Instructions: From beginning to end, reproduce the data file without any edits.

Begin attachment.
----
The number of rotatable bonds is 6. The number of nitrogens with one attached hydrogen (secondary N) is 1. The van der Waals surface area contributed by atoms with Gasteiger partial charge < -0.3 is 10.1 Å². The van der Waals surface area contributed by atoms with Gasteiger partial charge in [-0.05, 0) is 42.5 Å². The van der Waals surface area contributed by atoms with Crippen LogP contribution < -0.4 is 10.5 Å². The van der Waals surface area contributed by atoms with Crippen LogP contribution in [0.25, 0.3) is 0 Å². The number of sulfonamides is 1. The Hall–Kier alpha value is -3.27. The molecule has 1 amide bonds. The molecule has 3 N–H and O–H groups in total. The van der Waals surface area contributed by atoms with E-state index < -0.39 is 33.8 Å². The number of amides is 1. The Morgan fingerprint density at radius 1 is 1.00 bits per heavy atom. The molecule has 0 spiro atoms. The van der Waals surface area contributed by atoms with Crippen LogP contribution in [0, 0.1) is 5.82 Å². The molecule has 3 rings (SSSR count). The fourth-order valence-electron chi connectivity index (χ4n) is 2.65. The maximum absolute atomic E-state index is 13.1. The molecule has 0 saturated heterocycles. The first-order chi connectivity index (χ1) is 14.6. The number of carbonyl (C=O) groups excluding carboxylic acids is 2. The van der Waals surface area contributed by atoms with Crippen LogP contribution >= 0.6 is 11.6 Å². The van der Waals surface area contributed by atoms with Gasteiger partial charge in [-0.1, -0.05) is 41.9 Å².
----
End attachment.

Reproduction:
The number of rotatable bonds is 6. The number of nitrogens with one attached hydrogen (secondary N) is 1. The van der Waals surface area contributed by atoms with Gasteiger partial charge < -0.3 is 10.1 Å². The van der Waals surface area contributed by atoms with Gasteiger partial charge in [-0.05, 0) is 42.5 Å². The van der Waals surface area contributed by atoms with Crippen LogP contribution < -0.4 is 10.5 Å². The van der Waals surface area contributed by atoms with Crippen LogP contribution in [0.25, 0.3) is 0 Å². The number of sulfonamides is 1. The Hall–Kier alpha value is -3.27. The molecule has 1 amide bonds. The molecule has 3 N–H and O–H groups in total. The van der Waals surface area contributed by atoms with E-state index < -0.39 is 33.8 Å². The number of amides is 1. The Morgan fingerprint density at radius 1 is 1.00 bits per heavy atom. The molecule has 0 spiro atoms. The van der Waals surface area contributed by atoms with Crippen LogP contribution in [0, 0.1) is 5.82 Å². The molecule has 3 rings (SSSR count). The fourth-order valence-electron chi connectivity index (χ4n) is 2.65. The maximum absolute atomic E-state index is 13.1. The molecule has 0 saturated heterocycles. The first-order chi connectivity index (χ1) is 14.6. The number of carbonyl (C=O) groups excluding carboxylic acids is 2. The van der Waals surface area contributed by atoms with Crippen LogP contribution >= 0.6 is 11.6 Å². The van der Waals surface area contributed by atoms with Gasteiger partial charge in [-0.1, -0.05) is 41.9 Å².